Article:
Paris (CNSNews.com) – As summer officially draws to a close, the French government is warning businesses and citizens that that coming winter could bring energy shortages and possibly rationing, a consequence of Russia’s invasion of Ukraine and Europe’s response.
On Tuesday, the French multinational utility company Engie said it had been informed by the Russian gas giant Gazprom that gas deliveries would be reduced with immediate effect, “due to a disagreement between the parties on the application of contracts.”
Engie said it has already put in place measures to supply customers, even in the event of an interruption of Gazprom flows, having “already secured the volumes necessary to ensure to supply its customers and for its own needs.”
In response to the move, President Emmanuel Macron will convene his Defense and National Security Council for a special meeting on Friday.
“The supply of gas and electricity being a vital interest for the country, the National Defense and Security Council will evaluate the situation as well as the scenarios that it will discuss to prepare for all cases,” the Elysée palace said in a statement.
“The council must figure out what are the options the government has to avoid power blackouts and lack of gas for people and companies this fall and winter.”
Economy Minister Bruno Le Maire told the Movement of the French Enterprises, the largest business association of France, on Tuesday that everyone must “restrain their energy consumption, at home, in transportation, in the administrations, and in businesses this coming winter.”
He said business enterprises must take strict measures to avoid power and gas cuts, especially for those that require a lot of energy for their activities.
One day earlier, addressing the same audience, Prime Minister Elisabeth Borne urged companies to restrain their energy consumption this winter, otherwise they would be the “first affected” by “rationing” measures in the coming months.
Because of the war in Ukraine, Russia has already reduced gas supplies to France and most European countries. At the same time the E.U. is working towards reducing its dependence on Russian energy.
“If Russia were to completely cut off its gas exports to Europe, the consequences would be massive,” Borne said. She urged everyone to play their part, “by lowering energy consumption all together.”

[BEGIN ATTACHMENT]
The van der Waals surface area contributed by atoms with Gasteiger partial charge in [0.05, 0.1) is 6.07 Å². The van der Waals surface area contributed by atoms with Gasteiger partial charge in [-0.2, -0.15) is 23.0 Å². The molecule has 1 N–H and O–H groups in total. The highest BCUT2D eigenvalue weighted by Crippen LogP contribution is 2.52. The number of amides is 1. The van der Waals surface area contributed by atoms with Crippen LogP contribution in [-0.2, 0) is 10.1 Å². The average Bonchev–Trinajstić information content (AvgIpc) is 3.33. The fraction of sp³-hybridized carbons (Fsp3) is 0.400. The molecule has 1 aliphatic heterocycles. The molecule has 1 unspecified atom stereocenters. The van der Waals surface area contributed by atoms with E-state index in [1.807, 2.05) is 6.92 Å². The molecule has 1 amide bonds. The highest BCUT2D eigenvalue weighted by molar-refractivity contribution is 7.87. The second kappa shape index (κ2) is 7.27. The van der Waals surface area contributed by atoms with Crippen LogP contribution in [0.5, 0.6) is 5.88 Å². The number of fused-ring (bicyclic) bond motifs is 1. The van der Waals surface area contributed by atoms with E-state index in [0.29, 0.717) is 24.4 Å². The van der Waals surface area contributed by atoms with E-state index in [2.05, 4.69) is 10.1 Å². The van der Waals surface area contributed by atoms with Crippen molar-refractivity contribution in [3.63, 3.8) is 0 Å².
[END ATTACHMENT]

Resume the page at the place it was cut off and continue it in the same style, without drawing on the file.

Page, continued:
Power prices in France have already soared and companies and households are worried about their bills this winter. Last week, France reported a skyrocketing electricity price hike for contracts for 2023, from $85 per megawatt hour to more than $1,000.
Nuclear power accounts for 72 percent of France’s domestic electricity production. There are 56 nuclear plants in France although only 24 are in operation, with the remainder facing technical problems including in some cases stress corrosion.
Valérie Faudon, general delegate of the French Nuclear Energy Society told reporters that “the situation is indeed serious as a lot of sectors of the economy require gas and power to work.”
“What is planned is to ask companies to reduce the use of electricity during the day, especially in unused premises and at off-peak hours,” she said. “As for households, they should also be asked to limit their energy consumption, in particular electricity, but also gas when they are home after work.”
The potential energy crisis is thought to be one of the reasons behind a visit by Macron to Algeria, a oil and gas producer, last week.
Macron denied that his three day-trip was to urge President Abdelmajid Tebboune to increase gas supplies to France. He said the visit focused on other important issues, including the difficult past shared by France and its former colony.
Still, French TV BFM confirmed that exchanges took place between Algerian officials and Engie’s managing director, who was part of Macron's delegation. It said negotiations were underway on boosting deliveries of liquefied natural gas from Algeria.
France currently buys around 3.5 billion cubic meters of gas from Algeria each year.